- I tried the up-and-coming burger chain, Good Stuff Eatery, that is trying to become the next Shake Shack.
- The chain already has a cult following in Washington, DC. I ran into two members of Congress while eating.
- I liked Good Stuff Eatery better than Shake Shack.
I was driving back to New York City from Virginia when a colleague suggested that I stop in Washington, DC, to try Good Stuff Eatery, an up-and-coming burger joint trying to give Shake Shack a run for its money.
Good Stuff Eatery opened its first doors in DC in 2008, just four years after Shake Shack started in Manhattan, but has since franchised other locations in the DC metro area, as well as in Chicago and even Saudi Arabia.
While both burger joints use sustainable ingredients, including grass-fed beef and other meats and dairy products free from antibiotics and hormones, their menus are also a little different.
Here’s how Good Stuff Eatery matches up.
Here’s Good Stuff Eatery’s first location at 303 Pennsylvania Avenue, which sits on a quaint street with trendy bars and restaurants, just steps away from Capitol Hill.
The inside, which is long and narrow, has two floors. The first floor is where orders are taken and food is prepared.
The second floor is for seating.
I asked the manager what’s popular, and he suggested the Colletti’s Smokehouse burger and the Prez Obama burger, along with the Spike’s Village Fries. So I went with it.
And while the cookies looked good, the manager suggested the toasted marshmallow milkshake — so I trusted his expertise.
They offer a variety of sauces for the fries: ketchup (obviously) along with Sriracha, Old Bay, Chipotle, and Mango. Already a fan of the first two, I went out on a limb and tried the last three.
I then went upstairs and found a seat.
As I was settling down at my table, the man sitting next to me pointed out two people eating on the other side of the room.
It was Democratic Congresswomen Debbie Wasserman Schultz and Cheri Bustos enjoying milkshakes. Wasserman Schultz was trying the Oreo shake, and Bustos was eating the toasted marshmallow shake.
I probably should have asked them some nonfood-related questions as well – but I had a job to do.
I unwrapped the two burgers and poured out the fries. The first thing I noticed was that the food was a little greasy — but hey, I’ll take grease over tortured cows any day.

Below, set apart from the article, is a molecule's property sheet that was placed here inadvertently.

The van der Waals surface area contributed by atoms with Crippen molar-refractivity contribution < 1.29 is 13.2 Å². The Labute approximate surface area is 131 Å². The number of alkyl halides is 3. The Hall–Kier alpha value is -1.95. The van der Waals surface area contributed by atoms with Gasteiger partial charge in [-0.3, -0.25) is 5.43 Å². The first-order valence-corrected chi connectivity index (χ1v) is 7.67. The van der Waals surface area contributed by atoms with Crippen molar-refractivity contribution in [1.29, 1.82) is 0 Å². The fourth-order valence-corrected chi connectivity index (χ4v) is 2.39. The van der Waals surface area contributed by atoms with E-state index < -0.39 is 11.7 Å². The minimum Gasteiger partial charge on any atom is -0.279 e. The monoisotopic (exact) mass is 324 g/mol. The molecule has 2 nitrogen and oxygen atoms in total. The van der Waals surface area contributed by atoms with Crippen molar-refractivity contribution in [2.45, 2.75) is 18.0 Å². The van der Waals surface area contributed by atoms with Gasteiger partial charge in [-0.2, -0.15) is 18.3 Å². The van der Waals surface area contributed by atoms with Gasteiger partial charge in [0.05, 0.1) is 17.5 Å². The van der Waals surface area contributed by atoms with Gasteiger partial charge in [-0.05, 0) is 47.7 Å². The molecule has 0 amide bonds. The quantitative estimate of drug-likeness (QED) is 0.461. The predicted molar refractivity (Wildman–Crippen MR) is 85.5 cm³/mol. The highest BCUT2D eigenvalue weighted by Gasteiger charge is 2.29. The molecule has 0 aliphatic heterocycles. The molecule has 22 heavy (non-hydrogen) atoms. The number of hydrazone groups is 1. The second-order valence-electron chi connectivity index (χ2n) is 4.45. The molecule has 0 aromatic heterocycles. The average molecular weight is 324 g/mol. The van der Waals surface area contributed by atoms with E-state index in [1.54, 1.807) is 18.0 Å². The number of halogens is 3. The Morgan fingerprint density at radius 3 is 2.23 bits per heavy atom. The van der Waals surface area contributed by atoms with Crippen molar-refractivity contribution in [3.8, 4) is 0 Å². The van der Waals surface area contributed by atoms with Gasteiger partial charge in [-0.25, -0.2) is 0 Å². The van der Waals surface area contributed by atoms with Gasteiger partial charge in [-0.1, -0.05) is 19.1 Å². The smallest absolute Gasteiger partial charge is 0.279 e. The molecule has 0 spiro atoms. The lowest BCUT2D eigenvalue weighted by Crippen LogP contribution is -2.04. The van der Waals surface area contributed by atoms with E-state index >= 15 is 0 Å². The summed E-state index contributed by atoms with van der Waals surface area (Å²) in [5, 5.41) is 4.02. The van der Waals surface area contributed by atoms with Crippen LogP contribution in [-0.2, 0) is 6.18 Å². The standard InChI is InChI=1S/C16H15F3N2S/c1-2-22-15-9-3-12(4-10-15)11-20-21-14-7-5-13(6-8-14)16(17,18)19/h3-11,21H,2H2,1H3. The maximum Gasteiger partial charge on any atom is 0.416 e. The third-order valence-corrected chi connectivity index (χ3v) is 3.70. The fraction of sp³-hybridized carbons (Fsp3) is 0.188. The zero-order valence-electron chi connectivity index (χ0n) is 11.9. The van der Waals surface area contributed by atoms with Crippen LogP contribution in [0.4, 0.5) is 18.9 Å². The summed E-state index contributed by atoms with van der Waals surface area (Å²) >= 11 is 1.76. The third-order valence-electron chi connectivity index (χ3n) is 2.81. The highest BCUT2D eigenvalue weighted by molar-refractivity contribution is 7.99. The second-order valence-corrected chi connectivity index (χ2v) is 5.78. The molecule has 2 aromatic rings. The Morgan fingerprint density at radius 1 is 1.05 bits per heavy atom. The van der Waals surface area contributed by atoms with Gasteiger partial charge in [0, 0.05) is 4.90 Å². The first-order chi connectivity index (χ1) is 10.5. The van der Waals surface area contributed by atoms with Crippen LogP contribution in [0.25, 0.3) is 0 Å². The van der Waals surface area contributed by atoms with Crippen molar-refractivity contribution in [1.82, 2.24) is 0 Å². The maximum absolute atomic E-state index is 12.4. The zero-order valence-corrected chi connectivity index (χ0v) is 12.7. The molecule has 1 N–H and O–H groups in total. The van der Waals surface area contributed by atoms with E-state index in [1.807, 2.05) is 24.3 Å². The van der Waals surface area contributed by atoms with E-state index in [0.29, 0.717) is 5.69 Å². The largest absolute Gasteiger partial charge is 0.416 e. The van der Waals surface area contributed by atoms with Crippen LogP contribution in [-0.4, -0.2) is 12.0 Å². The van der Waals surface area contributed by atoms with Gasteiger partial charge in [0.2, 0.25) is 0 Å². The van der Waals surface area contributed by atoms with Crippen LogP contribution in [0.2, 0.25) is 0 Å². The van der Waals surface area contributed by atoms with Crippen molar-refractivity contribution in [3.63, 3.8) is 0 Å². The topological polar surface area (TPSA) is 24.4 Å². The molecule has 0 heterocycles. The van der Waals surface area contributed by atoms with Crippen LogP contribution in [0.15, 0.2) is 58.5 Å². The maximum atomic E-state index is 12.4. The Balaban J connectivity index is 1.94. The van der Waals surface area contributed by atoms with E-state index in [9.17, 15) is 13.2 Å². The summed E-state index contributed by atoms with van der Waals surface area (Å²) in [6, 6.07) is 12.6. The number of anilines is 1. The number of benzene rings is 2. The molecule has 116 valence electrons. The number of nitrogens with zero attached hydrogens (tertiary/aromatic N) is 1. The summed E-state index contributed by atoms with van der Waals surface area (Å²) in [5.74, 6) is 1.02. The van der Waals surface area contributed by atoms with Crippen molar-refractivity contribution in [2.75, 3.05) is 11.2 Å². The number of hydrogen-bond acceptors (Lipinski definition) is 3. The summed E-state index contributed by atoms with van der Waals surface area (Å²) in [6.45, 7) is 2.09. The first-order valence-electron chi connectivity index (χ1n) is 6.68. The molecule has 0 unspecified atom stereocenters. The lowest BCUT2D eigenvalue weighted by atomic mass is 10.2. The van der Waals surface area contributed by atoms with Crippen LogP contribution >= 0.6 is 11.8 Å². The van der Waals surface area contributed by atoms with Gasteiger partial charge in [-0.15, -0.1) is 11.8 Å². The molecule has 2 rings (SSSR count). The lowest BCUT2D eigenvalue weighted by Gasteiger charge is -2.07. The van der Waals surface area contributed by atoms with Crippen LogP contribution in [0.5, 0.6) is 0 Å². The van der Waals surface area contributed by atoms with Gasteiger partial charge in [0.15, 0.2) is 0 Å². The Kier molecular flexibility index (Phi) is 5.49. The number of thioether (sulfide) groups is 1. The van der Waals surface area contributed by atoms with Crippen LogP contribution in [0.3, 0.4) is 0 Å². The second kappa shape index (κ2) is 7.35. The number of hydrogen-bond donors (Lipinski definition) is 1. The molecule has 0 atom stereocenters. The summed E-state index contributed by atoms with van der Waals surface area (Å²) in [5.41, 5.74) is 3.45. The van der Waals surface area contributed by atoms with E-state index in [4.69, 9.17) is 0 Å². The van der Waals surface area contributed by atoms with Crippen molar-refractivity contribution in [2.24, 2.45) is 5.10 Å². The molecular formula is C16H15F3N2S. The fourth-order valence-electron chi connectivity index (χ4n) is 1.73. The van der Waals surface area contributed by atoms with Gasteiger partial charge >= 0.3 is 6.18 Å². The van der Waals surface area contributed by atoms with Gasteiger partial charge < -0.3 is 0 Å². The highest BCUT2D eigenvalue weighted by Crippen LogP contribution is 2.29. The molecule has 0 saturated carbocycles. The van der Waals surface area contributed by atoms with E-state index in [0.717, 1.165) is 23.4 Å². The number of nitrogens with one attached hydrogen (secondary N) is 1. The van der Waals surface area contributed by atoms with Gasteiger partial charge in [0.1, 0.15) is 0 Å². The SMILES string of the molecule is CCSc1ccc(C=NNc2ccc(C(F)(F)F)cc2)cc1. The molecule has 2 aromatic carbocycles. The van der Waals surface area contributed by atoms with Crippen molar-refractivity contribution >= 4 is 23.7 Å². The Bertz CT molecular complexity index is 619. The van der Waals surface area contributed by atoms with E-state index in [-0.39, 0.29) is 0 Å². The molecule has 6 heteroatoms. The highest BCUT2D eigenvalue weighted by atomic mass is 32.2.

I dove right into the Obama burger first, which is topped with applewood bacon, Roquefort cheese, and an onion marmalade and horseradish mayo sauce.
The beef patty and bacon strips were thick and cooked perfectly. The fries also had that great unprocessed taste, and the thyme, rosemary, and sea salt toppings coincided with that flavour well.
But the three sauces I chose were not the greatest. The mango was too sweet for the fries, while the Old Bay was too strong and the chipotle simply didn’t go well with the rosemary and thyme toppings.
My only gripe with the Obama burger, which is seen below, was that the onion marmalade was a little overwhelming, drowning out the rest of the flavours in the burger.
Next I dug into the Colletti’s Smokehouse, which comes with applewood bacon, sharp Vermont cheddar cheese, fried visalia onion rings and chipotle BBQ sauce.
The Colletti’s was nothing short of sublime. No one sauce or ingredient overpowered the others, and the onion rings were crispy and complemented the sharp cheddar well.
But hands down, the toasted marshmallow milkshake was the best part of the meal. The custard, which is made in-house daily, was sweet and creamy — almost like egg nog. And I could literally taste the toastiness in the toasted marshmallows.
When the food was gone, I knew right away that I liked Good Stuff Eatery more than Shake Shack — but that’s not a swipe at the latter.
Good Stuff Eatery and Shake Shack are incredibly similar – not only in the food they serve but in the sustainable ingredients they use.
But despite the fact that the two burger joints are cut from the same cloth, their menus betray their underlying differences.
Shake Shack is more traditional – like a healthier version of A&W. Their burgers come with traditional toppings, and there are no unique blends of trendy sauces and ingredients.
Even their fries are crinkle-cut, like a deli out of the 1950s. Their milkshakes also come in traditional flavours, such as vanilla, chocolate and caramel.
Good Stuff Eatery’s burgers, on the other hand, are replete with a variety of cheeses, sauces and other burger toppings.
Their fries are seasoned with rosemary, thyme and others, and their milkshakes come in a variety of blends, such as Oreo cookie, lemon meringue and black forest.
This is the deciding factor in choosing between Good Stuff Eatery and Shake Shack. If you want a healthy, traditional burger, then head to Shake Shack, but if you’re looking for a healthy, unique burger then go to Good Stuff Eatery.
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